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SiriusXM Loses Landmark Copyright Case for Pre-1972 Songs
September 23, 2014
Amanda Marie
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Back in February we reported that SiriusXM Radio was being sued by Sony, Universal, and Warner, over the continued playing of pre-1972 recorded songs without paying any royalties, which was just one of the lawsuits pending against the satellite radio giant. The issue over royalties for pre-1972 songs has been a long-standing dispute for the music industry which has filed numerous lawsuits seeking these royalties. Today, in a landmark case as reported by The Hollywood Reporter, a California federal judge ruled in favor of Flo & Eddie of The Turtles, and declared them the victors in their lawsuit against SiriusXM over the public performance of pre-1972 sound recordings. The plaintiffs are seeking $100 million in damages, but the money is only just the beginning of what this ruling can lead to in the future. Many other services like Pandora as well as others are likely to be greatly affected by this. SiriusXM is facing additional lawsuits in other states and Pandora is also facing a lawsuit by record labels in New York.

This specific lawsuit against SiriusXM was filed in August of 2013, and like the other pending lawsuits over the same issue, it all stems from the wording in the California law that was enacted in 1982. In reaching the conclusion, the judge examined that law which was meant to address pre-1972 recordings. The Statute was silent on whether "exclusive ownership" of pre-1972 sound recordings carries within it the exclusive right to publicly perform the recording. The judge had to determine whether or not the California law was inclusive or exclusive, and the judge ruled based on his interpretation and reading of the law, which ended up leading to the decision that there is nothing exclusive about it.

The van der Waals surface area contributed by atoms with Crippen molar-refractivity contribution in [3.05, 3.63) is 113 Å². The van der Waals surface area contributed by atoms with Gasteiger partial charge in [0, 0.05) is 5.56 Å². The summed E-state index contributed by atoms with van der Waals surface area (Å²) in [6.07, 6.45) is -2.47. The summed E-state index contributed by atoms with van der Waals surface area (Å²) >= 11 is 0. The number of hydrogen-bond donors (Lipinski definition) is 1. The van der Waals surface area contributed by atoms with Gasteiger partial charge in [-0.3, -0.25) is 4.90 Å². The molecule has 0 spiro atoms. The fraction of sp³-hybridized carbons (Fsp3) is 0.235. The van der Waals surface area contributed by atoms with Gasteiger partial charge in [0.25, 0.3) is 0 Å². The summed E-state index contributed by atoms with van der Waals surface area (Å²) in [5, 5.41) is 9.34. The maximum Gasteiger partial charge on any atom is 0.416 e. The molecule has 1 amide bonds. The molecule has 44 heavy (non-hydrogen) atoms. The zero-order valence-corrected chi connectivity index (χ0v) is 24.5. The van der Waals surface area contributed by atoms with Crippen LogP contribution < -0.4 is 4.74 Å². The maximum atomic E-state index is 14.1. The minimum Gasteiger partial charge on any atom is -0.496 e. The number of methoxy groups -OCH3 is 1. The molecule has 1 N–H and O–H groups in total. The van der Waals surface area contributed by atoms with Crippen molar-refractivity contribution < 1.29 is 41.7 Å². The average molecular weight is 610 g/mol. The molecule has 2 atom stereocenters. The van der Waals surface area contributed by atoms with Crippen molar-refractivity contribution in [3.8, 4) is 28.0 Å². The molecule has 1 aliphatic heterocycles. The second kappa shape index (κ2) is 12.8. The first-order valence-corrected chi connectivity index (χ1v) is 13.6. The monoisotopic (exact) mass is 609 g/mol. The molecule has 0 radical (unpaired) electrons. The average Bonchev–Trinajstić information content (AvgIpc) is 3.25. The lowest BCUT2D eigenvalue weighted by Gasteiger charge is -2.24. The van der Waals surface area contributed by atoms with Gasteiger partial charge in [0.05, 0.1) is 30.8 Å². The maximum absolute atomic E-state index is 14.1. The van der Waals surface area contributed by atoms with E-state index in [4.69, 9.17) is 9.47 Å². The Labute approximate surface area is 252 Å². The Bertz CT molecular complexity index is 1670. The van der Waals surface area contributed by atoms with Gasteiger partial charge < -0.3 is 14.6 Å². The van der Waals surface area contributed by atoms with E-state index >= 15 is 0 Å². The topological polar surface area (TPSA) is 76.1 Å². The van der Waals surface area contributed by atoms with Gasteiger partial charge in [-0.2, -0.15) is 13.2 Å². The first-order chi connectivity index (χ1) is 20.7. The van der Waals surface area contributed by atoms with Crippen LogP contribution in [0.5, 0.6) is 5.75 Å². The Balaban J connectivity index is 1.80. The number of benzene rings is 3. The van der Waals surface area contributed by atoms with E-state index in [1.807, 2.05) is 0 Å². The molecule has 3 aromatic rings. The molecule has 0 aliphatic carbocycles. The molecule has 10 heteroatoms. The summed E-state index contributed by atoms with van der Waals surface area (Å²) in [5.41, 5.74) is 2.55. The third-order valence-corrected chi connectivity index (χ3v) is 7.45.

In his decision, Judge Gutierrez wrote that he "infers that the legislature did not intend to further limit ownership rights, otherwise it would have indicated that intent explicitly."

SiriusXM attempted, but failed to persuade the judge that California's law was inexact, and they also had no success in stating that decades of television and radio broadcasters, restaurant and bar owners, website operators and others alike using pre-72 music were also in support of its interpretation of the law.

The judge also wrote, "Although the breadth and specificity of cases acknowledging that exclusive ownership of a sound recording includes the right to publicly perform the recording are slight, Defendant has not directed the Court to a single case cutting against the right to public performance, even implicitly or in dicta."

In summary, this is a major and potentially catastrophic ruling which is likely to have numerous consequences. It’s expected that SiriusXM will most likely appeal as the plaintiffs await a trial that will determine the full extent of damages. A copy of the full court decision can be read here, provided by Music Tech Policy.


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